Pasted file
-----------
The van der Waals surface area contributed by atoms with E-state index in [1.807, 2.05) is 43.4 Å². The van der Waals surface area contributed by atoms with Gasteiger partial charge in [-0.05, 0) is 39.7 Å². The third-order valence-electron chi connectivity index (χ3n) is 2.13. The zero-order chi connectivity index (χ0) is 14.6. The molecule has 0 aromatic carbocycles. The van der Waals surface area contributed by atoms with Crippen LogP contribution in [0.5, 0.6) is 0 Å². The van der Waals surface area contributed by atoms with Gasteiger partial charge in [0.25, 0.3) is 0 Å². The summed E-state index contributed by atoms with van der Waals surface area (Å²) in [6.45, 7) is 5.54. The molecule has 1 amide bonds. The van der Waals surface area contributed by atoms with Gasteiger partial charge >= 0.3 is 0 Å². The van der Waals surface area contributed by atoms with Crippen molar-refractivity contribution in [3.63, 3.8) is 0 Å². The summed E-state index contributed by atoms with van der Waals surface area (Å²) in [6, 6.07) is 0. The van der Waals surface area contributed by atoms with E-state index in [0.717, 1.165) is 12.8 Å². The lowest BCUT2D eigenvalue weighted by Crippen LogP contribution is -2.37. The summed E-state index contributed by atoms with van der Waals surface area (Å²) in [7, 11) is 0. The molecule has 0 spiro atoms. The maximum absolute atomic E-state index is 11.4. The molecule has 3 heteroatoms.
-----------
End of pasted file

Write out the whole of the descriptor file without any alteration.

The van der Waals surface area contributed by atoms with E-state index in [1.807, 2.05) is 43.4 Å². The van der Waals surface area contributed by atoms with Gasteiger partial charge in [-0.05, 0) is 39.7 Å². The third-order valence-electron chi connectivity index (χ3n) is 2.13. The zero-order chi connectivity index (χ0) is 14.6. The molecule has 0 aromatic carbocycles. The van der Waals surface area contributed by atoms with Crippen LogP contribution in [0.5, 0.6) is 0 Å². The van der Waals surface area contributed by atoms with Gasteiger partial charge in [0.25, 0.3) is 0 Å². The summed E-state index contributed by atoms with van der Waals surface area (Å²) in [6.45, 7) is 5.54. The molecule has 1 amide bonds. The van der Waals surface area contributed by atoms with Gasteiger partial charge >= 0.3 is 0 Å². The van der Waals surface area contributed by atoms with Crippen molar-refractivity contribution in [3.63, 3.8) is 0 Å². The summed E-state index contributed by atoms with van der Waals surface area (Å²) in [6, 6.07) is 0. The van der Waals surface area contributed by atoms with E-state index in [0.717, 1.165) is 12.8 Å². The lowest BCUT2D eigenvalue weighted by Crippen LogP contribution is -2.37. The summed E-state index contributed by atoms with van der Waals surface area (Å²) in [7, 11) is 0. The molecule has 0 spiro atoms. The maximum absolute atomic E-state index is 11.4. The molecule has 3 heteroatoms.